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To JEA readers and contributors: a reflection
Article Type: To JEA readers and contributors: a reflection From: Journal of Educational Administration, Volume 50, Issue 1
Fifty years on, we can say that the world of 2012 is immeasurably better in some important ways than it was in 1963.
For today, as we celebrate the 50th anniversary of JEA, we can say that our profession – educational leadership – has come of age, our understanding of the complex organisational workings of schools has increased immeasurably and our cross-national links with each other have taken on much deeper meaning.
Many factors have of course contributed to this half-century of change. From my perspective, as current President of the Commonwealth Council for Educational Administration and Management, a duality of factors is pre-eminent. First was “the Walker factor” – the dynamism of the greatest and most significant of Australian educators who was primarily responsible for the establishment of educational administration in Australia (at the University of New England) and who also spawned, nurtured and shaped both the Journal of Educational Administration and the CCEAM. Second was “the Thomas et al. factor” – the continuity provided across that half century by a most remarkable cadre of Advisory Board members, referees, editors, and their chief editor, Ross Thomas. I know of no other publication anywhere in the world that can boast such devotion to duty, such productivity or such insight. In 2010, a total of 136,620 JEA downloads occurred across the globe. Each of those “downloaders” owes a debt of gratitude to Ross and his team.
My career, recently concluded, was dominated more by JEA than by any other publication. I first encountered it at the University of Alberta in the early 1970s, where exceptional professors like Ted Holdaway, Gordon Mowat and Ernie Ingram insisted that students use JEA as a prime source of their readings. Then at the University of Wisconsin-Madison a decade later, James Lipham did the same thing. When I returned to Australia in 1986 there were no surprises for me in what was being discussed at ACEA conferences or what was used as source material in University postgraduate courses. It was largely Walker-ish, with an inordinate reliance on JEA. When Bill passed away a half decade later I think we all thought the world would end. It didn’t because a generation of us determined to continue the great man’s work – and because JEA didn’t die with him. Indeed, it took advantage of changes in digital technology and flourished more than ever.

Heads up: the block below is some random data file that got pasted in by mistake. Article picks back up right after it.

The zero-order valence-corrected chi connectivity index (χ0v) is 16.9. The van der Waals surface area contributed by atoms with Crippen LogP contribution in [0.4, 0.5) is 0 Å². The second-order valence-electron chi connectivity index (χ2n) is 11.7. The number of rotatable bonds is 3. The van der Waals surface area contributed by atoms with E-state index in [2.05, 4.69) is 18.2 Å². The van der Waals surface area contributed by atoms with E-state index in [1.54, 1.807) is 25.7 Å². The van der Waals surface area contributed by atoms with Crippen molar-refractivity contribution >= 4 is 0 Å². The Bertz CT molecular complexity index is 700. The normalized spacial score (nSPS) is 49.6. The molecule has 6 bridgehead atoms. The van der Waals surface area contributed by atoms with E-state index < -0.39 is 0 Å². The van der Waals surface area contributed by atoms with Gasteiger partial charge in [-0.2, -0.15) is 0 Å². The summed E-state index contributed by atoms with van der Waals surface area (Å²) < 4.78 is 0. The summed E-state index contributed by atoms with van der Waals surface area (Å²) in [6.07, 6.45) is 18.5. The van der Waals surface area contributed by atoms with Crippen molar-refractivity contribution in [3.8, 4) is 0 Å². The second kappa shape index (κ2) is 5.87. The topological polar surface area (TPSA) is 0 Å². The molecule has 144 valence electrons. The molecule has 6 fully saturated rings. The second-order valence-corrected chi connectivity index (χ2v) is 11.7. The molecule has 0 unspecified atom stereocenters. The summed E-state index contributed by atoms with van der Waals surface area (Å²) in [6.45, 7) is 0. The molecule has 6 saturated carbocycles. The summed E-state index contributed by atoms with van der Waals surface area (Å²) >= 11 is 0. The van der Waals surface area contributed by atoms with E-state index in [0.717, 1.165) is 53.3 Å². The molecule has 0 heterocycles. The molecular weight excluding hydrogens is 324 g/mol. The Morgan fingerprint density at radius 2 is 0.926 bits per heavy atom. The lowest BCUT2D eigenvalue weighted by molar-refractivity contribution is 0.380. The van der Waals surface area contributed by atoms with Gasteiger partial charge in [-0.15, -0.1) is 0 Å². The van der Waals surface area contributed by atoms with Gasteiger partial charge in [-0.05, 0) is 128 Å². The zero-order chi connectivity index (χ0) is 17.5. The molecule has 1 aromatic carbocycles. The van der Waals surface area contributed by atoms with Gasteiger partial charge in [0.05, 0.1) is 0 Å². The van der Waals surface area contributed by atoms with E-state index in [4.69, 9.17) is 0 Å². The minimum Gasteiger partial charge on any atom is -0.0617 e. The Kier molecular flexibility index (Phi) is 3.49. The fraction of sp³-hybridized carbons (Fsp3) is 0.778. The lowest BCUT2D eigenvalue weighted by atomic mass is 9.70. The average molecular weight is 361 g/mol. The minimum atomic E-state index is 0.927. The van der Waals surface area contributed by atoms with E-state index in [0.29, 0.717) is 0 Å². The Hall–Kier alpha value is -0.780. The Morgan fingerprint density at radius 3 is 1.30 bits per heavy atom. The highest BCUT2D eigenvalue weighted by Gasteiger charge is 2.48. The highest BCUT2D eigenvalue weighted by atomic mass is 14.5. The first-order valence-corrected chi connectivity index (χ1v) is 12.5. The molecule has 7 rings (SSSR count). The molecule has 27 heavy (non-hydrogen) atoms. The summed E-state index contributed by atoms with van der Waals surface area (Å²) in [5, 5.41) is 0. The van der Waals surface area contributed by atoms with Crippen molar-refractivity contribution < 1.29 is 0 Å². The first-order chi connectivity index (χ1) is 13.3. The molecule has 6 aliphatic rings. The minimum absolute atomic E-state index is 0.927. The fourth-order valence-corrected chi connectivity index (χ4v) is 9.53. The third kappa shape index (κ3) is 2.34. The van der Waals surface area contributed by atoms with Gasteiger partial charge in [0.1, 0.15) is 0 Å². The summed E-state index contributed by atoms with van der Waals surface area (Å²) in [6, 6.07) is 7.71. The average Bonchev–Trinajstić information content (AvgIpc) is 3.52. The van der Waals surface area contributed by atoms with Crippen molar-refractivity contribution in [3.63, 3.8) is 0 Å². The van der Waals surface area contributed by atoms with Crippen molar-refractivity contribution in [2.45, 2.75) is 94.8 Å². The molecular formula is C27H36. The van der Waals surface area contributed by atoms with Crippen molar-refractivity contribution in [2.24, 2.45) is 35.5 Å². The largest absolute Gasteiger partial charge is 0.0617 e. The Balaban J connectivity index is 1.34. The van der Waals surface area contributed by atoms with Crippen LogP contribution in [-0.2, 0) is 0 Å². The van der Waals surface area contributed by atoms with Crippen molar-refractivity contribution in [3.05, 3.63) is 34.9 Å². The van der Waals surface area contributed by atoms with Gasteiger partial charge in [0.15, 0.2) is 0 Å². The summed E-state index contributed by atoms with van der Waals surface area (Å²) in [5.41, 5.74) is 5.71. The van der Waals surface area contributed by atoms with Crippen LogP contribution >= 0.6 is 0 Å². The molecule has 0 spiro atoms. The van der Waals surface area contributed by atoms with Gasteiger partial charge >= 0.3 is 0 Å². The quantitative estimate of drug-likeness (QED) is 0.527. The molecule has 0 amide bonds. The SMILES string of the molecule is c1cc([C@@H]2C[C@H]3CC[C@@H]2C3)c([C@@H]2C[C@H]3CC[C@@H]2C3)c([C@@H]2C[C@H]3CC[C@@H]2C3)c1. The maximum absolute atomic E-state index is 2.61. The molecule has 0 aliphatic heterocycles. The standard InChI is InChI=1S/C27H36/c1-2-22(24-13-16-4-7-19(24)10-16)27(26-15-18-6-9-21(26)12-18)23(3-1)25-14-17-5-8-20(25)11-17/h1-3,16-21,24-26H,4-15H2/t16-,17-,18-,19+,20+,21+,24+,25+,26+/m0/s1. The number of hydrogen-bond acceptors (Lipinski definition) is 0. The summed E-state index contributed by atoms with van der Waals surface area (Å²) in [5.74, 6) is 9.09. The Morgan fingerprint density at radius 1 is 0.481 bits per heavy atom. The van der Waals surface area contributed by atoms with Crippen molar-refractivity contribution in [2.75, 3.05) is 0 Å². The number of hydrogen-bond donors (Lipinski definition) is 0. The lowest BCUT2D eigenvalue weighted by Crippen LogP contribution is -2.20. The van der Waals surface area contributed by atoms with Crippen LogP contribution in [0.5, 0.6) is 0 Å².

Most of the educational leaders whom I represent as President of CCEAM are from poor, if not impoverished, nations. While JEA and CCEAM to some extent parted ways in 1995 (when the CCEAM office was transferred from the University of New England to New Zealand) CCEAM members are as dependent today on JEA as a key source of knowledge and wisdom as they ever were. With the assistance of technology, they may indeed be more so.
One final thought. In 2010 the Australian Research Council undertook to provide a “rating” of all major international journals, across all major disciplines. Word got out that the rating ascribed to JEA by the ARC agency (known as “ERA”) was offensively low. A counter-attack was mounted, led by Gabrielle Lakomski and Neil Cranston, and possibly including more than 50 vocal key educational leadership figures. So where are we, a year later? JEA is flying higher than ever. ERA has been disbanded.
And so JEA enters a new era, with new editorship and, no doubt, new goals. It is incumbent on all of us who have benefited from the Walker-Thomas tradition to ensure that when the next half-century of JEA is being celebrated there will be at least as much to celebrate as there is today. Bill Walker would certainly want that, and I am sure that Ross Thomas does too.
Emeritus Professor Frank CrowtherAM, President, CCEAM